Between the end of the Jordan Bulls and the beginning of the LeBron age, the Eastern Conference is 2–7 in NBA Finals, primarily because two Western Conference bigs changed conferences (Rasheed Wallacde in 2004, and Shaq in 2006).
Since LeBron first began to dominate the NBA, reaching his first NBA Finals in 2007, the 2008 Celtics are the only non-LeBron Eastern Conference team to win a championship.
With the depletion of talent from an already weak Eastern Conference, does it even matter to talk about a Boston team that could eventually get the honor to get swept by a superior team from the West?
If we adjust for the regular season conference percentage, Boston was a 49 win team in the West, good for the 6th seed and the possibility to play on the road against Houston, San Antonio and Golden State. But they would have lost in the first round against Houston, and we wouldn’t be speculating on the Celtics’ future chance to win the East.
If we do the same calculation for the best non-LeBron Eastern teams we get:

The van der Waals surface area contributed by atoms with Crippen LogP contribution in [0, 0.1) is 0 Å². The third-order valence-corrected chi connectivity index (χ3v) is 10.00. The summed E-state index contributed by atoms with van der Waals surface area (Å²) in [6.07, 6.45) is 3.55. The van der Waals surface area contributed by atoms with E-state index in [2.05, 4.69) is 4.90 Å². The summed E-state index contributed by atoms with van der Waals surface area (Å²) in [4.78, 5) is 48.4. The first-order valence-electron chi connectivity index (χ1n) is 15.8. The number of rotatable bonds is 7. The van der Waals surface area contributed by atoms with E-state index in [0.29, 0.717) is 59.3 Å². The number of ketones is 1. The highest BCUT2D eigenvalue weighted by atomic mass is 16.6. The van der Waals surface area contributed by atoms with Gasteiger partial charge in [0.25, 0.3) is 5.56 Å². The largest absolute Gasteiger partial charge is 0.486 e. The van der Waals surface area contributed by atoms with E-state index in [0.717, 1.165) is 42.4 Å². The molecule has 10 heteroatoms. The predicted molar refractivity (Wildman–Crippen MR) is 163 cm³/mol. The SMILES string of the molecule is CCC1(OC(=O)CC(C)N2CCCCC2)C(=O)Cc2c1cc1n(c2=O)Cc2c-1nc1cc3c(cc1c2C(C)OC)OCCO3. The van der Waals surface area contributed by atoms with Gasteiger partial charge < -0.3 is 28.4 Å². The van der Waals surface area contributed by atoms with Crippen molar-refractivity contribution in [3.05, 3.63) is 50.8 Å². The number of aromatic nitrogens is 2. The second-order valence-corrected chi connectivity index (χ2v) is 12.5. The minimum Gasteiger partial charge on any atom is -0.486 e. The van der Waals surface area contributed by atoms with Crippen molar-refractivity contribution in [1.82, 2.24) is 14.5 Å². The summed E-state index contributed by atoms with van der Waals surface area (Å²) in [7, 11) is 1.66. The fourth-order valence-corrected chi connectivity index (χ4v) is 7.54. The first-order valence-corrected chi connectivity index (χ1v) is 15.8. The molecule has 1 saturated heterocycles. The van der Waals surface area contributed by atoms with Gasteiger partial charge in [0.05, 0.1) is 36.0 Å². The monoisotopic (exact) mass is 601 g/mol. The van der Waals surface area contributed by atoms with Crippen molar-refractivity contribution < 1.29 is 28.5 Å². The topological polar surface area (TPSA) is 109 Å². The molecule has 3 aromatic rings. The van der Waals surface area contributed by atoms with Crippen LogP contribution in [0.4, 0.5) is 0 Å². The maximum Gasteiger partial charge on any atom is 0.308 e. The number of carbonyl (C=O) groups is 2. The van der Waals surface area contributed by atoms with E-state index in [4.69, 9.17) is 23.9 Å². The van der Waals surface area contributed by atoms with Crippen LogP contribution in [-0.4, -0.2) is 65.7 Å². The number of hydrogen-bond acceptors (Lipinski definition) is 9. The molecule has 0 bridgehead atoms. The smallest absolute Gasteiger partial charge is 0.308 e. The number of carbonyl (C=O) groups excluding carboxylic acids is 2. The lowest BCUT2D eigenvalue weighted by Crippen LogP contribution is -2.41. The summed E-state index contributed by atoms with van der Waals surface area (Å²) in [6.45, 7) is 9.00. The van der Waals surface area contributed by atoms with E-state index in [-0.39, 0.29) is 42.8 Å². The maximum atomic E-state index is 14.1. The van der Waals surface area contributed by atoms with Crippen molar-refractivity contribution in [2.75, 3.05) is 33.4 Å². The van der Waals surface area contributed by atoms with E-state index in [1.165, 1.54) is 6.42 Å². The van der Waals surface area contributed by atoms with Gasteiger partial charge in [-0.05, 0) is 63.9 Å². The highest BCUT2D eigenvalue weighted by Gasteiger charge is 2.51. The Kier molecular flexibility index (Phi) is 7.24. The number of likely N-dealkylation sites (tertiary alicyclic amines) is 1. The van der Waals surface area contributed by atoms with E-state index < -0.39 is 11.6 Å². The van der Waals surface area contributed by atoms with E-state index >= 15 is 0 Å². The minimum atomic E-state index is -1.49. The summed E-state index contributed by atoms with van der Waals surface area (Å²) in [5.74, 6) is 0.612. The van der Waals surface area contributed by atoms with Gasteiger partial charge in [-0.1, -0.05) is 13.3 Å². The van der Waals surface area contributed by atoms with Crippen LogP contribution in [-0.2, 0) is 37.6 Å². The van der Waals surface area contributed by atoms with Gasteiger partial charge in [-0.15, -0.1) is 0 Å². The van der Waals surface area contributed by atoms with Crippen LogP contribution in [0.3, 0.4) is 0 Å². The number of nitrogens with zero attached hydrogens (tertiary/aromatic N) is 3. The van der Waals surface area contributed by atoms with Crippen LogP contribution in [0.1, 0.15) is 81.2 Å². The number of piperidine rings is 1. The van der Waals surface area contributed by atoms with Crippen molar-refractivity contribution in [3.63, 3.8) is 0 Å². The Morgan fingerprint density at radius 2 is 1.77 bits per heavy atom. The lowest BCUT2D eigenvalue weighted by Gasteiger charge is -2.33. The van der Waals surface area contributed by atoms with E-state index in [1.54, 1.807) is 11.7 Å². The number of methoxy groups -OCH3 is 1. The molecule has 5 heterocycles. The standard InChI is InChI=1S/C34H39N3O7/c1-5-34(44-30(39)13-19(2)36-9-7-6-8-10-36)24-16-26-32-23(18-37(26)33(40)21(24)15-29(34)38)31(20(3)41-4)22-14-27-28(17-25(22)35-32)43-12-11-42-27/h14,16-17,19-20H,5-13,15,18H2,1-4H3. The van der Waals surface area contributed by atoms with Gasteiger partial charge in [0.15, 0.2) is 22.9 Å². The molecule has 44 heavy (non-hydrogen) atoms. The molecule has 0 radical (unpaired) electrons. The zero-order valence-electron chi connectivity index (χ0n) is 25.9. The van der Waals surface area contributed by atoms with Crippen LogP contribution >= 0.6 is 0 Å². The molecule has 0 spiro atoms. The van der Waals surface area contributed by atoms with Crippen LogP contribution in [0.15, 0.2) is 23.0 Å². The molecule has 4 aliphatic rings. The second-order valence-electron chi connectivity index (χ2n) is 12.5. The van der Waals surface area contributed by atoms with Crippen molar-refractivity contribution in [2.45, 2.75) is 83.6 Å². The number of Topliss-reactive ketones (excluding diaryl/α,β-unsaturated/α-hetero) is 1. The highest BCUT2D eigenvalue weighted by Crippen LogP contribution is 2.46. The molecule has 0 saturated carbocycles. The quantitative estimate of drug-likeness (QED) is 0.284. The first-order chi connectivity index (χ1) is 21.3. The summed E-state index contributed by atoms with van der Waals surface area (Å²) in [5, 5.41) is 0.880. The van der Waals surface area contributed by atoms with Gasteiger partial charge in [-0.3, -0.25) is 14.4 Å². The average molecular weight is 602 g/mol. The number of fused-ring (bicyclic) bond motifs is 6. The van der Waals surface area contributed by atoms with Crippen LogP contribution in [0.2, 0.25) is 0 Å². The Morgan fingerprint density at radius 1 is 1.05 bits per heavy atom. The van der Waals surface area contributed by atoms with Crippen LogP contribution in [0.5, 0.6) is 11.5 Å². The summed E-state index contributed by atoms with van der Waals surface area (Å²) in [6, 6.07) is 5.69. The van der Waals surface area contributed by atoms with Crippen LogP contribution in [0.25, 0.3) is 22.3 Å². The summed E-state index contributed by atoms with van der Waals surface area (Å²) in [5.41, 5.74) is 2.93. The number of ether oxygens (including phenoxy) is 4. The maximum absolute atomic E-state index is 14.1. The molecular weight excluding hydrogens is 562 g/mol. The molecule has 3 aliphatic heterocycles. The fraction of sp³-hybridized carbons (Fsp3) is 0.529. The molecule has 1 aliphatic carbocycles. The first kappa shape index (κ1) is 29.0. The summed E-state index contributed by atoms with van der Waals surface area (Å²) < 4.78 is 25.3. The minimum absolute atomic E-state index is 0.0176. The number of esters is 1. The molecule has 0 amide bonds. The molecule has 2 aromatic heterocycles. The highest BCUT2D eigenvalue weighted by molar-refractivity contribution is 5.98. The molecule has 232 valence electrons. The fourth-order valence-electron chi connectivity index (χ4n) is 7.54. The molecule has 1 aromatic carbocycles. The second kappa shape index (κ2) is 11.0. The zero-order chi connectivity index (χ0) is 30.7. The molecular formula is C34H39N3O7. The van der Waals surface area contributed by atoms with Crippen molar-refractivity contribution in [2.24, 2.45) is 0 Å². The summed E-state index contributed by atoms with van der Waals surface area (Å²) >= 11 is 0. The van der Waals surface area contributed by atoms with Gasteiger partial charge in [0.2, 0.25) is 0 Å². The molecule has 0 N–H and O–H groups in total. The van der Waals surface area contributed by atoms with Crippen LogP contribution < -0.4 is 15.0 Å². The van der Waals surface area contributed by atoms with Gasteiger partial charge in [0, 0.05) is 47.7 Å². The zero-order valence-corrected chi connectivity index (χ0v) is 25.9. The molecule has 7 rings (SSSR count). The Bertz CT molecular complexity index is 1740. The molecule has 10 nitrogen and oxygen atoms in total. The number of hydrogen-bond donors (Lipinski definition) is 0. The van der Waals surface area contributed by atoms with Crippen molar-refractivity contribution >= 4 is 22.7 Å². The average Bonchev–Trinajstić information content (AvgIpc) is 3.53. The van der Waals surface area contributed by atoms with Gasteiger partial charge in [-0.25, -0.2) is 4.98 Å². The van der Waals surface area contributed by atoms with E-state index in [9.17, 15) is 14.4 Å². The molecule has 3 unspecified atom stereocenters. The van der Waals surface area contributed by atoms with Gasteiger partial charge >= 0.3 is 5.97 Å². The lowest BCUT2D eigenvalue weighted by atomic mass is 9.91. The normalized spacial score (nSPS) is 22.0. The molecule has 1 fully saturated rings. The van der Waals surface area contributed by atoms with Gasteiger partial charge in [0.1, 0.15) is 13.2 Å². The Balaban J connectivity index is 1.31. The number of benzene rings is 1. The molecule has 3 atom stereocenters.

2016: Toronto 5th seed in the West (52–30 adjusted record) plays on the road against the Clippers, Spurs and Warriors
2015: Atlanta, 2nd seed in the West (60–22 adjusted record) plays at home against Dallas and Houston, then on the road at Golden State
2014: Indiana, 6th seed in the West (52–30 adjusted record) plays on the road against the Clippers, Thunder and Spurs
2013: New York Knicks, 6th seed in the West (51–31 adjusted record) plays on the road against Denver, San Antonio and Oklahoma City
2012: Chicago Bulls, 3rd seed in the West (46–20 adjusted record) plays Denver at home, then OKC and San Antonio on the road
2011: Chicago Bulls, 1st seed in the West (62–20 adjusted record) plays home against Memphis, Dallas and San Antonio
2010: Boston Celtics (Eastern Champion), misses the playoffs (49–33 adjusted record)
2009: Orlando Magic (Eastern Champion), 2nd seed (59–23 adjusted record) plays home to New Orleans and Denver on the road at the Lakers
Out of nine years, only one team would be favored to reach the NBA Finals if they had to go through the West, while four would lose in the first round and the 2010 Celtics would have missed the playoffs completely.
In a non-LeBron world, the East would be 4–15 in NBA Finals since 1999. Only four of the actual Finals have gone to a game 7, while nine of them have ended in five games or less.
Clearly we need to rework playoff seedings to make for more competitive and compelling playoff series and a fairer test for the NBA Finals.